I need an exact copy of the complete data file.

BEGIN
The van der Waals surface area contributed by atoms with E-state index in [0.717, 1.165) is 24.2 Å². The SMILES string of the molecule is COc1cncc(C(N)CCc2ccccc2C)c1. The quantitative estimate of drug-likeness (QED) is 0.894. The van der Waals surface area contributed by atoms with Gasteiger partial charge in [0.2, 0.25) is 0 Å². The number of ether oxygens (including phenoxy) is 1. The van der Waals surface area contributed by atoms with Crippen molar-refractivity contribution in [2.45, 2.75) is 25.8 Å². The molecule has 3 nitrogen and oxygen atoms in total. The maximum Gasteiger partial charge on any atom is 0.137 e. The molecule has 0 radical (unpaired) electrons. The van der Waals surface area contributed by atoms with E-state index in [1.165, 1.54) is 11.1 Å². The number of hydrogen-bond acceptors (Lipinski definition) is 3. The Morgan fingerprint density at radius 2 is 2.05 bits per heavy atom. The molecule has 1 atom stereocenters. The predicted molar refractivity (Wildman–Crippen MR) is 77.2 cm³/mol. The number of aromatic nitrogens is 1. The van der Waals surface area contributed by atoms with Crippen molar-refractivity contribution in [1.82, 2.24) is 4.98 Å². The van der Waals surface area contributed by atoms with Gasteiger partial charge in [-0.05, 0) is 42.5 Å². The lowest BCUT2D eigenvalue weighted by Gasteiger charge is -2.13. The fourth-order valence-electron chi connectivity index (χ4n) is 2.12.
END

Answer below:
The van der Waals surface area contributed by atoms with E-state index in [0.717, 1.165) is 24.2 Å². The SMILES string of the molecule is COc1cncc(C(N)CCc2ccccc2C)c1. The quantitative estimate of drug-likeness (QED) is 0.894. The van der Waals surface area contributed by atoms with Gasteiger partial charge in [0.2, 0.25) is 0 Å². The number of ether oxygens (including phenoxy) is 1. The van der Waals surface area contributed by atoms with Crippen molar-refractivity contribution in [2.45, 2.75) is 25.8 Å². The molecule has 3 nitrogen and oxygen atoms in total. The maximum Gasteiger partial charge on any atom is 0.137 e. The molecule has 0 radical (unpaired) electrons. The van der Waals surface area contributed by atoms with E-state index in [1.165, 1.54) is 11.1 Å². The number of hydrogen-bond acceptors (Lipinski definition) is 3. The Morgan fingerprint density at radius 2 is 2.05 bits per heavy atom. The molecule has 1 atom stereocenters. The predicted molar refractivity (Wildman–Crippen MR) is 77.2 cm³/mol. The number of aromatic nitrogens is 1. The van der Waals surface area contributed by atoms with Crippen molar-refractivity contribution in [1.82, 2.24) is 4.98 Å². The van der Waals surface area contributed by atoms with Gasteiger partial charge in [-0.05, 0) is 42.5 Å². The lowest BCUT2D eigenvalue weighted by Gasteiger charge is -2.13. The fourth-order valence-electron chi connectivity index (χ4n) is 2.12.